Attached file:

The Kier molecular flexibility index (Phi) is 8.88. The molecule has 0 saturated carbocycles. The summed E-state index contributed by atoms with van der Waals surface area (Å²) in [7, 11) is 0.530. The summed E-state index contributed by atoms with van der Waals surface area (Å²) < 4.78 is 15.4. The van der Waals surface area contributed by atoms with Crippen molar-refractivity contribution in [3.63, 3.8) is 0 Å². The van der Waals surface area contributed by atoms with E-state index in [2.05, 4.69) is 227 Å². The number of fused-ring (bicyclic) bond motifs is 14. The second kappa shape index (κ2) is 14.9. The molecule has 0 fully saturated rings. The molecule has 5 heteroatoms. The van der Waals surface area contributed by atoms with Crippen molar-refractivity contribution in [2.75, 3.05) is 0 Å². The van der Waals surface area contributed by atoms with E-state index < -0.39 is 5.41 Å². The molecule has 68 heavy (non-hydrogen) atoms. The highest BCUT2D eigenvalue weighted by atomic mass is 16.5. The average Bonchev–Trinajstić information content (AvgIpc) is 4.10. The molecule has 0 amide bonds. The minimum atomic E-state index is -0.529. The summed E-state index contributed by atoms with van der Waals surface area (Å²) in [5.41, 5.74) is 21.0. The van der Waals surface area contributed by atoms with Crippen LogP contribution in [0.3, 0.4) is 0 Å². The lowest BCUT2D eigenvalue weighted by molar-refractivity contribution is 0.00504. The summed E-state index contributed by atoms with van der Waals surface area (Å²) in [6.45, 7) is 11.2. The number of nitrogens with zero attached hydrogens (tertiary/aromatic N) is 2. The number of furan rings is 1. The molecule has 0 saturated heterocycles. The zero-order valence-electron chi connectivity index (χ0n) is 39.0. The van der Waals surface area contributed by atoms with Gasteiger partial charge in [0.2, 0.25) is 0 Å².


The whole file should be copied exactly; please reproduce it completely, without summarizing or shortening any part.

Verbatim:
The Kier molecular flexibility index (Phi) is 8.88. The molecule has 0 saturated carbocycles. The summed E-state index contributed by atoms with van der Waals surface area (Å²) in [7, 11) is 0.530. The summed E-state index contributed by atoms with van der Waals surface area (Å²) < 4.78 is 15.4. The van der Waals surface area contributed by atoms with Crippen molar-refractivity contribution in [3.63, 3.8) is 0 Å². The van der Waals surface area contributed by atoms with E-state index in [2.05, 4.69) is 227 Å². The number of fused-ring (bicyclic) bond motifs is 14. The second kappa shape index (κ2) is 14.9. The molecule has 0 fully saturated rings. The molecule has 5 heteroatoms. The van der Waals surface area contributed by atoms with Crippen molar-refractivity contribution in [2.75, 3.05) is 0 Å². The van der Waals surface area contributed by atoms with E-state index < -0.39 is 5.41 Å². The molecule has 68 heavy (non-hydrogen) atoms. The highest BCUT2D eigenvalue weighted by atomic mass is 16.5. The average Bonchev–Trinajstić information content (AvgIpc) is 4.10. The molecule has 0 amide bonds. The minimum atomic E-state index is -0.529. The summed E-state index contributed by atoms with van der Waals surface area (Å²) in [5.41, 5.74) is 21.0. The van der Waals surface area contributed by atoms with Crippen LogP contribution in [0.3, 0.4) is 0 Å². The lowest BCUT2D eigenvalue weighted by molar-refractivity contribution is 0.00504. The summed E-state index contributed by atoms with van der Waals surface area (Å²) in [6.45, 7) is 11.2. The number of nitrogens with zero attached hydrogens (tertiary/aromatic N) is 2. The number of furan rings is 1. The molecule has 0 saturated heterocycles. The zero-order valence-electron chi connectivity index (χ0n) is 39.0. The van der Waals surface area contributed by atoms with Gasteiger partial charge in [0.2, 0.25) is 0 Å².